The Road to WWII. 1933: London Economic Conference: 66 nations met to figure out how to fight the Depression; FDR did not go because he was concerned about domestic recovery more than international issues. The collapse of international cooperation strengthened the dictators’ position.
Download Policy: Content on the Website is provided to you AS IS for your information and personal use and may not be sold / licensed / shared on other websites without getting consent from its author.While downloading, if for some reason you are not able to download a presentation, the publisher may have deleted the file from their server.
1933: London Economic Conference: 66 nations met to figure out how to fight the Depression; FDR did not go because he was concerned about domestic recovery more than international issues. The collapse of international cooperation strengthened the dictators’ position.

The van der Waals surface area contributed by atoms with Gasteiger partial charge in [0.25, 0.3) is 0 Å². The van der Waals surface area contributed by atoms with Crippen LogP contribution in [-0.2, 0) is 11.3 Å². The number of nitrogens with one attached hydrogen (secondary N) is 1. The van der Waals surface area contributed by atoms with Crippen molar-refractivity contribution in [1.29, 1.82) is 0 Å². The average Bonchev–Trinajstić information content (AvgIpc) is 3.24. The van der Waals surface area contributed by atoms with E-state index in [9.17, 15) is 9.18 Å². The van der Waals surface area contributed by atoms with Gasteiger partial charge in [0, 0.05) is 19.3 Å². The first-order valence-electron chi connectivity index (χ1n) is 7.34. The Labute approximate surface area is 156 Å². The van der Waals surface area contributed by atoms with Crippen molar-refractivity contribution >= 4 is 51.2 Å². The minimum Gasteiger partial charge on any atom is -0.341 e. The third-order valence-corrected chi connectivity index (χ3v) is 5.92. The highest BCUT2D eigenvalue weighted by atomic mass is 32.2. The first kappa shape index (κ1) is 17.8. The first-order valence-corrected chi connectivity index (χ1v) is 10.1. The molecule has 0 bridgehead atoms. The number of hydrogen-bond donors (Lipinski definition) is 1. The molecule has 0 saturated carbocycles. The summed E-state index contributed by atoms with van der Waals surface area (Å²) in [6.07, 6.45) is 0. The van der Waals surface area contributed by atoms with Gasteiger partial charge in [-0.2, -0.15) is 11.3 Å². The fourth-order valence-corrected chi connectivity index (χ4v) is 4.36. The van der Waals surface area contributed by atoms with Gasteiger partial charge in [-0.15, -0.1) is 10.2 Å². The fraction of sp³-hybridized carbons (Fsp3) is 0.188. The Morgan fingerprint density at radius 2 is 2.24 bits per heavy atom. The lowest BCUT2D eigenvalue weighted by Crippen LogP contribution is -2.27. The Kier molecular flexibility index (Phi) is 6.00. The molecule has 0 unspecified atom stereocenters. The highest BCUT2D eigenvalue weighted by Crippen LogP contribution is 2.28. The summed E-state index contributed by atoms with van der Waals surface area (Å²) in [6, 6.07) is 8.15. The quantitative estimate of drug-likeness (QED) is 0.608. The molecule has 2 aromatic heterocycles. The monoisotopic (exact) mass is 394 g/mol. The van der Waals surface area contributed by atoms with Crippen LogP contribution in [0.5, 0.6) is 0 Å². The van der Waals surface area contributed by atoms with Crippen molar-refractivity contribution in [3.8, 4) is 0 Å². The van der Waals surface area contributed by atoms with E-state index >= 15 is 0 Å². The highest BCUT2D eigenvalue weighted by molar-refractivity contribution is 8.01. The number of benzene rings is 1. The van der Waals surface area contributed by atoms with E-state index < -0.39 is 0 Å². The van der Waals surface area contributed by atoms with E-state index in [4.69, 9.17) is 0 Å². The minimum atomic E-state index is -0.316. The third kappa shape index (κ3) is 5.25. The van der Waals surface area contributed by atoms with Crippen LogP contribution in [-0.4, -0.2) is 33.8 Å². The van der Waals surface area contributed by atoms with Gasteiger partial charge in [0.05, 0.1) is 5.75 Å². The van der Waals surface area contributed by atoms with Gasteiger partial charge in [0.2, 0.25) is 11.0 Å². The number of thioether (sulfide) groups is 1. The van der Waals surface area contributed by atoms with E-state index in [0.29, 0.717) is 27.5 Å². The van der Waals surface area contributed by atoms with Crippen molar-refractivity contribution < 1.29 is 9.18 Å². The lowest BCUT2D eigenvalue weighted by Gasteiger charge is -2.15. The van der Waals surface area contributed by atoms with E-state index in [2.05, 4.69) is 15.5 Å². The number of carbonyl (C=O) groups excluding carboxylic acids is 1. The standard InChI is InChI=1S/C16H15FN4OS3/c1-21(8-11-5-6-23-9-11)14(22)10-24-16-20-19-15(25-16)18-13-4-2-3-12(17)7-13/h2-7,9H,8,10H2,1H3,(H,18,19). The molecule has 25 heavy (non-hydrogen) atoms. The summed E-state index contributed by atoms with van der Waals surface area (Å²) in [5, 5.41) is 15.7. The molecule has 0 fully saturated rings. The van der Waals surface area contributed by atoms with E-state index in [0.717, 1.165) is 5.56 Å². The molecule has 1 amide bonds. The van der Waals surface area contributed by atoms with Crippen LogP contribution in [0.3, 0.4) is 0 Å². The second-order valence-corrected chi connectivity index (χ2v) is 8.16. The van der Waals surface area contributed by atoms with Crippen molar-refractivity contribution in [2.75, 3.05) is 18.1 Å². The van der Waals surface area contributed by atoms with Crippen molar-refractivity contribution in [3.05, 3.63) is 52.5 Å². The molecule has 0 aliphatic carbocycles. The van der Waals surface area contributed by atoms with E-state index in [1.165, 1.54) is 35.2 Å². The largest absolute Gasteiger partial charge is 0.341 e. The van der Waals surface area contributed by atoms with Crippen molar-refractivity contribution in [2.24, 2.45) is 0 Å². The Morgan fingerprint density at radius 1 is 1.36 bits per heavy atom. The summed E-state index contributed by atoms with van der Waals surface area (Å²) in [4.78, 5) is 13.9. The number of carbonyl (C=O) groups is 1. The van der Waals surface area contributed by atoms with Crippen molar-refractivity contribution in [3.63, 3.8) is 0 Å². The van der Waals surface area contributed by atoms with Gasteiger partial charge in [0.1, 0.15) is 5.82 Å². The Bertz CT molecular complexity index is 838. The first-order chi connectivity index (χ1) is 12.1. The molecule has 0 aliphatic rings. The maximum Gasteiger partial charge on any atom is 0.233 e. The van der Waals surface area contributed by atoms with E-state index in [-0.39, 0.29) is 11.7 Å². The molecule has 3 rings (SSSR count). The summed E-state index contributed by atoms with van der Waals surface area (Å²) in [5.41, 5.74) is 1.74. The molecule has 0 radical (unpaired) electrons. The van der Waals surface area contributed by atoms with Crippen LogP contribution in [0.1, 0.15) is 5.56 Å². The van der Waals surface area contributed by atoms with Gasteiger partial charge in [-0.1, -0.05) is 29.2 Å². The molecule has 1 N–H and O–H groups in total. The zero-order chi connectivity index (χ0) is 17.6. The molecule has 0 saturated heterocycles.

1935: Hitler called for compulsory military service
1936: Germany marched into Rhineland
1937: Japan invaded China
1937: FDR’s Quarantine Speech: “We should quarantine the aggressors by economic policy”
1938: Hitler annexed Austria
1938: Munich Conference: after Hitler took Sudetenland, Chamberlain negotiated “Peace in our time”
1939: USSR/ Germany non-aggression plan
1939: Hitler broke promise and invaded rest of Czechoslovakia
September 1, 1939: Poland invaded
Congress passed Neutrality Acts of 1935, 1937, 1939: US citizens could not travel on ships of “belligerent” nations, no arms sold to “belligerent” nations, and no loans extended; no arms to either side in Spanish Civil War
1939: Neutrality is relaxed through “Cash and Carry” Act: countries could buy US weapons if they paid cash and used their own ships.
1940: Selective Service Act: All American men 21 – 35 had to register for a draft
Franco, helped by Hitler, overthrew the Spanish government
US remained neutral, refusing to sell arms to either side, which helped cause the defeat of the Spanish democracy and emboldened the dictators.
US Reaction: Bill #1776: Lend-Lease Act: “Send guns, not sons!” By the end of the war, US had sent over $50 billion in arms and equipment.
Japanese war effort based on shipment of steel, scrap iron, oil from US, but in 1940, US began embargo.
1941: US/Japan negotiated and US demanded Japan withdraw from China; Japan refused
US had cracked Japanese code, but expected to be attacked at the Philippines